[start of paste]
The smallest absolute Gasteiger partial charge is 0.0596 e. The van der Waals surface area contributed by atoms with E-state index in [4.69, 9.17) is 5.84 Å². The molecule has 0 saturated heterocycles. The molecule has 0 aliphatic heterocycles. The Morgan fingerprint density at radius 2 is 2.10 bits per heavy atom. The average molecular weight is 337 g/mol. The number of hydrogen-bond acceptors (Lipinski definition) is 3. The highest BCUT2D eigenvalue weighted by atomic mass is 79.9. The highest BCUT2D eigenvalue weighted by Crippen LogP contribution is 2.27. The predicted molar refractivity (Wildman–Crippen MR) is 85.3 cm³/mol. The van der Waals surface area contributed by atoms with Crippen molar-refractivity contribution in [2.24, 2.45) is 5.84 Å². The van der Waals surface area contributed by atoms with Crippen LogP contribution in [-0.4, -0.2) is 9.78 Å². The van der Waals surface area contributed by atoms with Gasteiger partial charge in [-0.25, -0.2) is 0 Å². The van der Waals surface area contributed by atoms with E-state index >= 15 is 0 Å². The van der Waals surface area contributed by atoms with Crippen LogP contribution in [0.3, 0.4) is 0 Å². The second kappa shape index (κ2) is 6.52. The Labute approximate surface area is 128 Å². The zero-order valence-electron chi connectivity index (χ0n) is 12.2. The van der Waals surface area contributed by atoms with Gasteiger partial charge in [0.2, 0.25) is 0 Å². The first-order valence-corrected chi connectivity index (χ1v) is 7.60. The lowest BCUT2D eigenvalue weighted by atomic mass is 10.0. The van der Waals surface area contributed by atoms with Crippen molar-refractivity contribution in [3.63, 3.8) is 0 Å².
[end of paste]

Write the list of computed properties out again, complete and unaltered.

The smallest absolute Gasteiger partial charge is 0.0596 e. The van der Waals surface area contributed by atoms with E-state index in [4.69, 9.17) is 5.84 Å². The molecule has 0 saturated heterocycles. The molecule has 0 aliphatic heterocycles. The Morgan fingerprint density at radius 2 is 2.10 bits per heavy atom. The average molecular weight is 337 g/mol. The number of hydrogen-bond acceptors (Lipinski definition) is 3. The highest BCUT2D eigenvalue weighted by atomic mass is 79.9. The highest BCUT2D eigenvalue weighted by Crippen LogP contribution is 2.27. The predicted molar refractivity (Wildman–Crippen MR) is 85.3 cm³/mol. The van der Waals surface area contributed by atoms with Crippen molar-refractivity contribution in [2.24, 2.45) is 5.84 Å². The van der Waals surface area contributed by atoms with Crippen LogP contribution in [-0.4, -0.2) is 9.78 Å². The van der Waals surface area contributed by atoms with Gasteiger partial charge in [-0.25, -0.2) is 0 Å². The van der Waals surface area contributed by atoms with E-state index >= 15 is 0 Å². The van der Waals surface area contributed by atoms with Crippen LogP contribution in [0.3, 0.4) is 0 Å². The second kappa shape index (κ2) is 6.52. The Labute approximate surface area is 128 Å². The zero-order valence-electron chi connectivity index (χ0n) is 12.2. The van der Waals surface area contributed by atoms with Gasteiger partial charge in [0.2, 0.25) is 0 Å². The first-order valence-corrected chi connectivity index (χ1v) is 7.60. The lowest BCUT2D eigenvalue weighted by atomic mass is 10.0. The van der Waals surface area contributed by atoms with Crippen molar-refractivity contribution in [3.63, 3.8) is 0 Å².